South Africa’s efforts to establish the truth about the arms deal are being pulled in different directions — and could end up going nowhere.
The mixed signals bring into question the commitment of the post-Zuma security establishment to delve further into the arms deal closet.
On the one hand, the Hawks recently registered a new probe into the country’s purchase of four warships from a German consortium for more than R7-billion in 1999.
This came after arms deal activist Richard Young laid fresh charges with the South African Police Service concerning alleged bribery around the acquisition of the ships.
But pulling in a contrary direction is the news that newly appointed prosecutions boss Menzi Simelane is considering removing from the arms deal investigation the team of prosecutors that successfully prosecuted Schabir Shaik.
The Mail & Guardian understands that Simelane is “reallocating” prosecutors who were formerly part of the Scorpions unit. Some have been allocated new cases while others have been given administrative tasks.
Further, the Hawks unit is believed to be scantily resourced and the M&G has confirmed that only one investigator, former Scorpions member Johan du Plooy, is responsible for investigating the two legs of the arms deal currently on the books of the Hawks — the German warships and jet trainers bought from Britain’s BAE Systems.
This comes against the backdrop of the decision by Britain’s Serious Fraud Office to settle bribery charges with arms manufacturer BAE Systems last week.
The Scorpions reopened the case involving BAE’s sale of Hawk jet trainers to South Africa in 2008 and raided the offices of former defence ministry adviser Fana Hlongwane and BAE’s Pretoria premises at the end of that year.
This happened amid the dissolution of the investigating unit. Du Plooy was the lone investigator who worked on the original arms deal team that joined the Hawks.
With the disbandment of the Scorpions, prosecutors working side by side with investigators were redeployed throughout the structures of the National Prosecuting Authority (NPA).
The M&G understands a prosecutor who was specifically working on the BAE case was transferred to the NPA’s Johannesburg offices and was given “normal prosecutorial duties” on top of massive work outstanding following the BAE raids.
President Jacob Zuma and his supporters have accused the Scorpions of being manipulated by the Thabo Mbeki regime into narrowly and exclusively focusing on the slice of the arms deal that involved himself and Schabir Shaik.
Young’s complaint about South Africa’s contract with the German frigate consortium (GFC) potentially provides Hawks boss Anwa Dramat and Simelane with an opportunity to probe former president Mbeki’s role in the arms deal.
Armscor opened the acquisition process for warships in the early 1990s and originally only Spain’s Bazan and Britain’s Yarrow shipyards were shortlisted. However, after a visit by Mbeki to Germany, the bidding process was reopened and the GFC included.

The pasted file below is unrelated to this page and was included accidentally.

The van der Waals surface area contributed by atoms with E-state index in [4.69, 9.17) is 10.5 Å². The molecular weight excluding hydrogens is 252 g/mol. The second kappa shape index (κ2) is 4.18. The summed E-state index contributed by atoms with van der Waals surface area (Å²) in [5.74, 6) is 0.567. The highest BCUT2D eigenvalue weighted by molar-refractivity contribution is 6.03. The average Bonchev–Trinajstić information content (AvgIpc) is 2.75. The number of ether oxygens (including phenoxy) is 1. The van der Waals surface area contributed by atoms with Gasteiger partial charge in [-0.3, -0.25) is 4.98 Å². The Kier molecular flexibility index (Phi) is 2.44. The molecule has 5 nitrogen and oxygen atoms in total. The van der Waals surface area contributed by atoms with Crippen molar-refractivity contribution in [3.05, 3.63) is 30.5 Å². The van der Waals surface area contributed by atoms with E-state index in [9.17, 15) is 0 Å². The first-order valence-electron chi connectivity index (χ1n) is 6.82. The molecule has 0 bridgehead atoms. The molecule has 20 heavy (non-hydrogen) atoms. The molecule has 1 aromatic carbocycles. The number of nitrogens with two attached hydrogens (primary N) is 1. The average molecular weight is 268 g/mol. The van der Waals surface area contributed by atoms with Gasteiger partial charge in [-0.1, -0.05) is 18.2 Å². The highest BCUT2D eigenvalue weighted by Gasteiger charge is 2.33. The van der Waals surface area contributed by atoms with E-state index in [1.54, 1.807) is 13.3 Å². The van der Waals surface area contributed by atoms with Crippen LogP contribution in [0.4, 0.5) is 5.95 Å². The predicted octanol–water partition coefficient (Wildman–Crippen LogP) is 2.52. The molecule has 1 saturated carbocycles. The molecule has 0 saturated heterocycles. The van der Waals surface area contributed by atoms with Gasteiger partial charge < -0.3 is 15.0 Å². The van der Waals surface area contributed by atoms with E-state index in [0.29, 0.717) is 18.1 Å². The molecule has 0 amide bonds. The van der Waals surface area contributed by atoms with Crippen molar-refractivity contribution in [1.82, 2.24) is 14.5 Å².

But one of Zuma’s allies — former defence force head of acquisition Chippy Shaik — is also implicated in this transaction.
The German news magazine Der Spiegel reported in 2007 that raids by the Germans on the offices of Thyssen, lead partner in the GFC, produced documents referring to a meeting between GFC bosses and Chippy Shaik.
Chippy Shaik allegedly demanded payment of $3-million to ensure the success of the German bid — an allegation he has denied.
During his tenure as Justice Department boss, Simelane frustrated the Scorpions’ efforts to extract documents from the British and Germans and criticised the Scorpions when they liaised directly with the Serious Fraud Office.
According to Young, there was “much unfinished arms deal business” left after the conviction of Schabir Shaik and the withdrawal of charges against Zuma and Thales.
With the demise of the Scorpions, “fresh initiation” of investigations into other aspects of the arms deal was required.
He emphasised that Zuma was not implicated in these matters.
Unity or a poll
There was a moment at Zanu-PF’s congress late last year when the party’s anxiety under the coalition was laid bare.
In a session discussing ‘the state of the party”, one supporter rose from the floor.
‘Mr Chairman,” he shouted. ‘We have a problem. Where I live, when they come and fill in the potholes, the people say it is the MDC’s work. When water supply is restored, it’s the MDC. When they repair pipes, it is the MDC.”
It was a popular view — progress was hurting the party. And so by the end of congress, Zanu-PF had decided to toughen up. According to a poll by the Mass Public Opinion Institute, support for the unity government fell from 80% in March last year to 66% in December last year.
But many observers believe the unity government will survive. Collapse would trigger a fresh election and, despite the rhetoric, neither party is ready for a new poll.